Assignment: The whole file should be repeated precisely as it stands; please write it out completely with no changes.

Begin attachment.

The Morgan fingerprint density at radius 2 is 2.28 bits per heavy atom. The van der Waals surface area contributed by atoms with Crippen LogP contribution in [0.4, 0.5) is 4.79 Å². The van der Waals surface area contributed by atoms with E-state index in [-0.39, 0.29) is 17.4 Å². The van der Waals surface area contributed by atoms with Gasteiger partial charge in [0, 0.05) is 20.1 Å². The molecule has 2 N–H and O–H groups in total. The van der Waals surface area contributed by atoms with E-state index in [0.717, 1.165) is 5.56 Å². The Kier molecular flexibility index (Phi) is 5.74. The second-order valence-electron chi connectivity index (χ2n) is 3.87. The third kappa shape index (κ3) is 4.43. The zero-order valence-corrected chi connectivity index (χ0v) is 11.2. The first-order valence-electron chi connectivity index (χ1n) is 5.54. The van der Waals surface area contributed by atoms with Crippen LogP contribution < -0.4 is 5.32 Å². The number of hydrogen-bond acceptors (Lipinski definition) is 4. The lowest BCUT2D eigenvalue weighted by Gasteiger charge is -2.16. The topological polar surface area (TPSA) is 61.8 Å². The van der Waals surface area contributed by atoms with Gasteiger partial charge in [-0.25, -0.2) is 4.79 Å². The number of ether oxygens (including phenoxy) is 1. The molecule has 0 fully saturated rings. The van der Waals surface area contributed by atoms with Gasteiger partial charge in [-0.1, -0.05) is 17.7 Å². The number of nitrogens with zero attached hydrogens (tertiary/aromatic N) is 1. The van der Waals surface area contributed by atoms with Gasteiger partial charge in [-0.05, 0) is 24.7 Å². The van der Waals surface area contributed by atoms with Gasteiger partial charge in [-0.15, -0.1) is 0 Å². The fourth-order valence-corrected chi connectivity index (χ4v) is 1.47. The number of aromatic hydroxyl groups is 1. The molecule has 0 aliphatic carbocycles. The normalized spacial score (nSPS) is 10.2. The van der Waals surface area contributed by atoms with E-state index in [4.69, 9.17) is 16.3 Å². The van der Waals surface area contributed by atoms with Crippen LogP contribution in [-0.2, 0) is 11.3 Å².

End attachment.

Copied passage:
The Morgan fingerprint density at radius 2 is 2.28 bits per heavy atom. The van der Waals surface area contributed by atoms with Crippen LogP contribution in [0.4, 0.5) is 4.79 Å². The van der Waals surface area contributed by atoms with E-state index in [-0.39, 0.29) is 17.4 Å². The van der Waals surface area contributed by atoms with Gasteiger partial charge in [0, 0.05) is 20.1 Å². The molecule has 2 N–H and O–H groups in total. The van der Waals surface area contributed by atoms with E-state index in [0.717, 1.165) is 5.56 Å². The Kier molecular flexibility index (Phi) is 5.74. The second-order valence-electron chi connectivity index (χ2n) is 3.87. The third kappa shape index (κ3) is 4.43. The zero-order valence-corrected chi connectivity index (χ0v) is 11.2. The first-order valence-electron chi connectivity index (χ1n) is 5.54. The van der Waals surface area contributed by atoms with Crippen LogP contribution < -0.4 is 5.32 Å². The number of hydrogen-bond acceptors (Lipinski definition) is 4. The lowest BCUT2D eigenvalue weighted by Gasteiger charge is -2.16. The topological polar surface area (TPSA) is 61.8 Å². The van der Waals surface area contributed by atoms with Gasteiger partial charge in [-0.25, -0.2) is 4.79 Å². The number of ether oxygens (including phenoxy) is 1. The molecule has 0 fully saturated rings. The van der Waals surface area contributed by atoms with Gasteiger partial charge in [-0.1, -0.05) is 17.7 Å². The number of nitrogens with zero attached hydrogens (tertiary/aromatic N) is 1. The van der Waals surface area contributed by atoms with Gasteiger partial charge in [-0.05, 0) is 24.7 Å². The van der Waals surface area contributed by atoms with Gasteiger partial charge in [-0.15, -0.1) is 0 Å². The fourth-order valence-corrected chi connectivity index (χ4v) is 1.47. The number of aromatic hydroxyl groups is 1. The molecule has 0 aliphatic carbocycles. The normalized spacial score (nSPS) is 10.2. The van der Waals surface area contributed by atoms with E-state index in [4.69, 9.17) is 16.3 Å². The van der Waals surface area contributed by atoms with Crippen LogP contribution in [-0.2, 0) is 11.3 Å².